15. The father got so excited that he now had the opportunity to fulfill the Mitzvah (commandment) of Shikcha, he decided to bring two sacrifices, and use a bull for each of them, the most expensive option, even though he had a choice to use a smaller, cheaper animal, such as a sheep or a goat, and for Korban Olah, he could have even used a bird. The son was certainly surprised by the father’s choice.
16. Since Shikcha could only be fulfilled accidentally, and not on purpose, it is a relatively rare commandment, hence the father’s great excitement. It should be noted, that in order to fulfill Shikcha it is not enough to just forget a sheaf and never realize that it has been forgotten. The farmer has to realize that he has forgotten a sheaf and yet not go back to get it. Only then Shikcha is fulfilled. Therefore it is not as common of an occurrence as one might think it is.
17. I have quoted the son’s response as it appears in the Erfurt manuscript. The Vienna manuscript has the wording confused and does not make any sense.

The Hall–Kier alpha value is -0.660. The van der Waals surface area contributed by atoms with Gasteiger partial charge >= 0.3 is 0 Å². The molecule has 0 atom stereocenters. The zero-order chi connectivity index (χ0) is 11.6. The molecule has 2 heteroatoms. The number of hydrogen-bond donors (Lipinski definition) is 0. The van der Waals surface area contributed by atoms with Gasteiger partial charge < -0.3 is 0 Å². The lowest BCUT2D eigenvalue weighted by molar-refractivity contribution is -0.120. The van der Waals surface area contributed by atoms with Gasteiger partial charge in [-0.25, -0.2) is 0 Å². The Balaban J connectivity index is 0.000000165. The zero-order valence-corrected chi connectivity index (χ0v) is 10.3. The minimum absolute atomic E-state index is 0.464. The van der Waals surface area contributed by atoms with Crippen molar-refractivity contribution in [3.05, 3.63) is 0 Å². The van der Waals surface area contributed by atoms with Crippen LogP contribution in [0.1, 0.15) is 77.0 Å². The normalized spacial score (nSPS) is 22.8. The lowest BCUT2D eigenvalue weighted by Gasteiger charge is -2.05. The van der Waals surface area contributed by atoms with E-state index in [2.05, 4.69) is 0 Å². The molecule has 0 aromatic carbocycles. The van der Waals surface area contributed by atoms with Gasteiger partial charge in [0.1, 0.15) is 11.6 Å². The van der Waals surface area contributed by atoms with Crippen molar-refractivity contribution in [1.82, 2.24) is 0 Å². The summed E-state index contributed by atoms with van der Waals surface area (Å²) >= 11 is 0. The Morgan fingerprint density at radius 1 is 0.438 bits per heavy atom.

The verse clearly says that the reason the farmer gets the blessing is not, because he forgot the sheaf, since that was an accident, but rather, because when he remembered about it he does not go back to get it. That act of not going back to get it is conscious. So the son asks the father, that from day-to-day life we know that if someone does something good by accident everyone considers it a good act and gives the person credit for it. So for sure we give credit to someone who has done a good act on purpose. In the case of Shikcha the Torah says that the farmer will get a blessing from Hashem if he does not go back and get the sheaf that he forgot. Why does the Torah need to say that? Of course the farmer should get a blessing, since he for sure gets credit for leaving the sheaf for the poor consciously.
The Tosefta does not say what the father replied to the son. The son’s question can be answered in many ways. For example, the Torah wanted to emphasize that if he leaves the sheaf for the poor he will get a blessing, implying that if he goes back to get it then he will be cursed by God. The Torah merely used a positive expression to make people feel good about it. The son was being too technical with his question, and therefore such technicality did not really need an answer from the father.